DON (again): Fairly amazing presentation of new Dave H. collection, preceded by brisk, though sometimes amazed, backstory of controversy:
JOHN WÓJTOWICZ: "Art exists for a world in which people are essentially different from each other, especially from those they are supposed to resemble because of social category or identity group."
Thanks a lot. That's led me to this:
DON (in regard to my June "tribal" post): So far, most struck by this:My concern again is that "tribe" and "tribal identity" are being used as explanations rather than being treated as the phenomena that need to be explained
Which goes w my prev. email response
the more literal way it can be used by political commentators (left and right), which tends to reduce and harden and dismiss——"They're just Different, whattayagonnado.
Also, your comments on how choice can lead to restraint reminds me of Frith writing something to the effect that leisure can become work, though not labor — not a paid job, for inst, but a paid-for pursuit, the anxiety of collecting, leisure with a minimum of pleasure, in some cases documented in some of the more anxious ILM posts (for instance)
But "class" would be problematic as a replacement for "tribe" in gen discourse, because it immediately brings up associations with economic issues, incl. effects of status; when drunk, a Film major once confided to me: "My Daddy ran a garage and your Daddy was white collar; I find myself thinking about that, can't help it sometimes." Even though his Daddy quite probably out-earned my Daddy at least some of the time (running a garage is trickier now; mechanics keep having to learn more about computers). And he was a Film major, so (though this partially explained some murky alibis for anxious and shady behavior) he was presumably not too cowed by practical working class considerations.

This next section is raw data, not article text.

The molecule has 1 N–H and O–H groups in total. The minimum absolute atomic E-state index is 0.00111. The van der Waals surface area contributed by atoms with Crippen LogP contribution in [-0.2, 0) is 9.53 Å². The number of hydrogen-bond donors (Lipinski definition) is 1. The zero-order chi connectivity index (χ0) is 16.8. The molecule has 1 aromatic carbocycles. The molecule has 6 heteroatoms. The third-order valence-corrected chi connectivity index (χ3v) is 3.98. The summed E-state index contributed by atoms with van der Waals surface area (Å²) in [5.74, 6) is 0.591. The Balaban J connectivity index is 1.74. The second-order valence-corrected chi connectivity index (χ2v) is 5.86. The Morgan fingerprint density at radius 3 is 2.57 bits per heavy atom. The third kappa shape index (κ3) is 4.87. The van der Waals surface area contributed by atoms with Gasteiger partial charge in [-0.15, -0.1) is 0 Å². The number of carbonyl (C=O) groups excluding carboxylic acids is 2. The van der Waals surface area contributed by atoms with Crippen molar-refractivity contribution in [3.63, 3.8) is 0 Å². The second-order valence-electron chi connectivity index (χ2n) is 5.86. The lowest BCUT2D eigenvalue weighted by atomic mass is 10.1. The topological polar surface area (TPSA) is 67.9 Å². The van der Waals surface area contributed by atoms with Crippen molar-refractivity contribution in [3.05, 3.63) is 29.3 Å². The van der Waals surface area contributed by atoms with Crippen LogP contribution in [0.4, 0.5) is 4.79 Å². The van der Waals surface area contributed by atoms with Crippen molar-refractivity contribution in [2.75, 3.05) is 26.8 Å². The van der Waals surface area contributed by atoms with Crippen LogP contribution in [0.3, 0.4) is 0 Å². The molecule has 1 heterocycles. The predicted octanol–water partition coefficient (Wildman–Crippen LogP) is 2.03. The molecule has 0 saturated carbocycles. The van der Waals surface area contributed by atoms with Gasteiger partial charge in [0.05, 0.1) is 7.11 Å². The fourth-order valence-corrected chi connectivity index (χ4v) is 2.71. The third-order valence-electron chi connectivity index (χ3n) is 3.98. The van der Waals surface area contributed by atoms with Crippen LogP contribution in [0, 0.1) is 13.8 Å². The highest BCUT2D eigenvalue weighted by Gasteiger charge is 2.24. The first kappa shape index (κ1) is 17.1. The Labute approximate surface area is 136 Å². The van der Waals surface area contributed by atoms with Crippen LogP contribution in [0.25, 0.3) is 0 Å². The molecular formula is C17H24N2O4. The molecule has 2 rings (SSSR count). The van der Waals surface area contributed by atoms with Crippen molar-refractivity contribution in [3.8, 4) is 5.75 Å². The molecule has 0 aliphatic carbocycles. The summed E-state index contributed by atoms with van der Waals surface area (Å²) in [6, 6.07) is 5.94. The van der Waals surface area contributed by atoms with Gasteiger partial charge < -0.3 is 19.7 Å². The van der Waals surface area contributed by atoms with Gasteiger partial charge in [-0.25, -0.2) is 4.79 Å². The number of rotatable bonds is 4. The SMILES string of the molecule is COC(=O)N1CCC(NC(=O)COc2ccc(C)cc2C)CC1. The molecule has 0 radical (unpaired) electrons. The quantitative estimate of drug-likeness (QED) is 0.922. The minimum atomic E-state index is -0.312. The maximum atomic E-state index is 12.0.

Which could def fit w Liz wanting to push past received constraints, 'til she's set free to find a new illusion, in Frankian trajectory, I take it, but still "class" gets used/taken reductively (as does "tribe"): for a while, "It's not race, it's class — raise incomes, create jobs" — ignoring instances of arrested for driving expensive cars while black, for inst.
MARK: more thoughts (based on writing abt adam ant):
the self-identifying template for UK punk and its multi-genre aftermath = d.bowie's line from diamond dogs: "and ten thousand peoploids split into small tribes"
a book i haven't read (but i suppose should) = dick hebdige's SUBCULTURE AND THE MEANING OF STYLE (1979)
my one-sentence review (based on not having read it) is that he is deploying "subculture" to mean what "tribe" does in the bowie line
the splitting — and more to the point the yearning to be seen as part of such a splitting — is the thing that needs explanation: my guess is that hebdige doesn't adequately provide this explanation, since a lot of people read this book in the early 80s and yet no such explanation entered the collective discourse these people were contributing to.
DON: The Film major mention was intended as an example of self-reduction, along w the glib use of "class not race" by neo-etc; also, anyone who said, "Me and my class like to do this" (replacing "tribe") might be taken as inflating status-y awareness/hipness/placement, re social mapping and so on.
MARK: adding (re hebdige) that i did read his book on reggae, which was kind of terrible
LUC: I tried reading both books (still possess Cut 'n' Mix), but my theory dictionary seems to never have arrived from the publisher, so I open a page and the wordlike glyphs just slide down.
DON: "and the yearning to be seen as part of such a splitting": this seems key! Mitosis and mutation rah-rah. I like "subculture," though seems a bit hefty and old school (60s campusy) for vernacular use now — hell I still like "counterculture," or "counter" something—— "my counterlife," we all need one. But I like to use "clique" too, with high school connotation — but do the kids get that nowadays? Can't leave out the kids! Hey kids—? Eh?